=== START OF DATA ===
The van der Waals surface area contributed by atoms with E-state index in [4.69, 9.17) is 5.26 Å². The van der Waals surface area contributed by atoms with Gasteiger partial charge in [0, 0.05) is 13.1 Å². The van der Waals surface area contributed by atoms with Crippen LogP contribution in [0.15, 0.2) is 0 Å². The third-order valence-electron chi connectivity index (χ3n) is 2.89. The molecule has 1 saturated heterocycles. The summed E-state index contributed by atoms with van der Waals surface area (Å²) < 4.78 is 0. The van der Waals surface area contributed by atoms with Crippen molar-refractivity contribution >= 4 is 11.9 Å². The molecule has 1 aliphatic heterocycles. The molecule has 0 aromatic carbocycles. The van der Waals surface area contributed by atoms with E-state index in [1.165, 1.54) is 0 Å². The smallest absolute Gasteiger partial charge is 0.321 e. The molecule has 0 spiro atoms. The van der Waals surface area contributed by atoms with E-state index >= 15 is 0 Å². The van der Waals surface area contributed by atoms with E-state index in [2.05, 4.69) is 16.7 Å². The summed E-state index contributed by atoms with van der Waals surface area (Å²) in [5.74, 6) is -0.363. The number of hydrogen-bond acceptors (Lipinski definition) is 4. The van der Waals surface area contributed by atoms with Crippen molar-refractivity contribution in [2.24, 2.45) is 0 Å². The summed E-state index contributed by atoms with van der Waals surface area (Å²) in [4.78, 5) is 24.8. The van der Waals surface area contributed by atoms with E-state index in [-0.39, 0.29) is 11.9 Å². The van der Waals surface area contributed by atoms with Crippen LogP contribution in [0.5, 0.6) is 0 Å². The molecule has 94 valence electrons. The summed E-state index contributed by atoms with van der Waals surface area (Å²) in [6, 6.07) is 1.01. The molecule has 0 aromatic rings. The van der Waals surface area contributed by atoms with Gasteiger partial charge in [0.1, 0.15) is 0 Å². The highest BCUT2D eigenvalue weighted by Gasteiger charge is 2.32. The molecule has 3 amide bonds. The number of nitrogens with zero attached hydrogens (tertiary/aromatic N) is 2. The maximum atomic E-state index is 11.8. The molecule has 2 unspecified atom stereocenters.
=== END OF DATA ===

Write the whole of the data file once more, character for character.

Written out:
The van der Waals surface area contributed by atoms with E-state index in [4.69, 9.17) is 5.26 Å². The van der Waals surface area contributed by atoms with Gasteiger partial charge in [0, 0.05) is 13.1 Å². The van der Waals surface area contributed by atoms with Crippen LogP contribution in [0.15, 0.2) is 0 Å². The third-order valence-electron chi connectivity index (χ3n) is 2.89. The molecule has 1 saturated heterocycles. The summed E-state index contributed by atoms with van der Waals surface area (Å²) < 4.78 is 0. The van der Waals surface area contributed by atoms with Crippen molar-refractivity contribution >= 4 is 11.9 Å². The molecule has 1 aliphatic heterocycles. The molecule has 0 aromatic carbocycles. The van der Waals surface area contributed by atoms with E-state index in [1.165, 1.54) is 0 Å². The smallest absolute Gasteiger partial charge is 0.321 e. The molecule has 0 spiro atoms. The van der Waals surface area contributed by atoms with E-state index >= 15 is 0 Å². The van der Waals surface area contributed by atoms with E-state index in [2.05, 4.69) is 16.7 Å². The summed E-state index contributed by atoms with van der Waals surface area (Å²) in [5.74, 6) is -0.363. The number of hydrogen-bond acceptors (Lipinski definition) is 4. The van der Waals surface area contributed by atoms with Crippen molar-refractivity contribution in [2.24, 2.45) is 0 Å². The summed E-state index contributed by atoms with van der Waals surface area (Å²) in [4.78, 5) is 24.8. The van der Waals surface area contributed by atoms with E-state index in [-0.39, 0.29) is 11.9 Å². The van der Waals surface area contributed by atoms with Crippen LogP contribution in [0.5, 0.6) is 0 Å². The molecule has 94 valence electrons. The summed E-state index contributed by atoms with van der Waals surface area (Å²) in [6, 6.07) is 1.01. The molecule has 0 aromatic rings. The van der Waals surface area contributed by atoms with Gasteiger partial charge in [0.1, 0.15) is 0 Å². The highest BCUT2D eigenvalue weighted by Gasteiger charge is 2.32. The molecule has 3 amide bonds. The number of nitrogens with zero attached hydrogens (tertiary/aromatic N) is 2. The maximum atomic E-state index is 11.8. The molecule has 2 unspecified atom stereocenters.